Mortgage Rates Jump As Economy Remains Uncertain | Smart Change: Personal Finance | – The Sentinel

Rates for home loans jumped this week as financial markets and consumer sentiment remain choppy. The increase follows a slight reprieve last week, when mortgage rates fell below 5% for the first time in months.

The 30-year, fixed-rate mortgage averaged 5.22% for the week ending August 11, up from 4.99% in the previous week, according to Freddie Mac. A year ago, the popular mortgage product averaged 2.87%.

The average 15-year, fixed-rate mortgage was 4.59%, up from 4.26% last week. Last year at this time, it was averaging 2.15%.

People are also reading…

The average 5/1 adjustable-rate mortgage (ARM) was 4.43% versus 4.25% last week and 2.44% a year ago. ARMs have become more popular this year as their rates remain much lower than those for fixed-rate mortgages.

These rates don’t include fees and other costs associated with obtaining home loans.

Related: Compare Current Mortgage Rates

What’s Ahead for Mortgage Rates

Rates for home loans have been caught in a tug-of-war in recent weeks partly due to the uncertain economy. Inflation remains high despite the latest report Wednesday showing it was flat in July. And the Federal Reserve has continued to raise its federal funds rate to rein in inflation. But some investors are concerned that the central bank’s moves may be so aggressive that it plunges the economy into a recession, which would send mortgage rates lower. But the fact that the consumer price index (CPI) moved zero in July from June has made it difficult to determine where inflation, and the economy at large, goes next.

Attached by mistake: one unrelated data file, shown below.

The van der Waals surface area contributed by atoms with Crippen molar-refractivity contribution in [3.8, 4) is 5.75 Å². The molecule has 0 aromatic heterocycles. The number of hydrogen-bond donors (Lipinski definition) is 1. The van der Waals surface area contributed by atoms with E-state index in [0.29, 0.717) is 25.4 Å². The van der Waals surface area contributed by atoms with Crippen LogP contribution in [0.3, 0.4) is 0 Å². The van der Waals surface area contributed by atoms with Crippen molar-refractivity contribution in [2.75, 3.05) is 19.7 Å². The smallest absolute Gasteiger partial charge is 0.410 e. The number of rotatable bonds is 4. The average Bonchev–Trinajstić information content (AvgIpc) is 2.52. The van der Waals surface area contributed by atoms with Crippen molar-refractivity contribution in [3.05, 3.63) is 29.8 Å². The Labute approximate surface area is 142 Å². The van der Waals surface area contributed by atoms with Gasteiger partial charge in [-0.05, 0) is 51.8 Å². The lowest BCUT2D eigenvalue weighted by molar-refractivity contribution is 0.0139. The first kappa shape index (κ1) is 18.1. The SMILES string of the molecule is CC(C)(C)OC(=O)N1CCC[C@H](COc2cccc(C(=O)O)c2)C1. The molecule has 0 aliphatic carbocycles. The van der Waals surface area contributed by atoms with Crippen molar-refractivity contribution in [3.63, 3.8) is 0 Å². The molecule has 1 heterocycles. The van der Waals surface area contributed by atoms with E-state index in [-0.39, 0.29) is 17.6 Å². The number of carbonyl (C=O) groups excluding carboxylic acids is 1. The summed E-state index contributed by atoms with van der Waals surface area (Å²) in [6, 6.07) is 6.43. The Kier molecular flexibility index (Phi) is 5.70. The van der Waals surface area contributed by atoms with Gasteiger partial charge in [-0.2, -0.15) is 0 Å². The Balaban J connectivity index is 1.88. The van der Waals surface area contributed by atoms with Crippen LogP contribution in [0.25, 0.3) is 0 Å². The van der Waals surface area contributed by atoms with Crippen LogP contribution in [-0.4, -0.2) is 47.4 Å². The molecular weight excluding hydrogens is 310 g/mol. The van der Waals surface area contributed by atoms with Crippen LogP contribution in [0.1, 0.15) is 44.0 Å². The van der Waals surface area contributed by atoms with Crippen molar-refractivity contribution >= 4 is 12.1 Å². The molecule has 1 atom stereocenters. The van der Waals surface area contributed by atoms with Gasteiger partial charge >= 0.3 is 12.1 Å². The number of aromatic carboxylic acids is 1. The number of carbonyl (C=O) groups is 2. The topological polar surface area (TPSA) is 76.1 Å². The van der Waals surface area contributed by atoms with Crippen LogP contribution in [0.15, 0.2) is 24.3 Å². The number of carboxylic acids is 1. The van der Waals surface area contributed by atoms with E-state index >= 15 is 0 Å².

“Markets are seeking more certainty around the economic outlook, as incoming data continue to highlight a steady level of business activity and consumer spending,” said George Ratiu, manager of economic research for, in a statement. “While concerns of a recession remain elevated, August seems to be offering a slight breather.”

The housing market is also beginning to show signs of what many experts call a normalization, as sales have fallen, which places pressure on some of the outlandish home prices and deals seen in the past year. While the median existing-home sales price, at $416,000 in June, was another record high, the overall decline in home sales means there’s slightly more availability for home shoppers than before.

“Although rates continue to fluctuate, recent data suggest that the housing market is stabilizing as it transitions from the surge of activity during the pandemic to a more balanced market,” Sam Khater, Freddie Mac’’s chief economist, said in a statement.

Wary House Hunters: Is it …….


Leave a Reply

Your email address will not be published.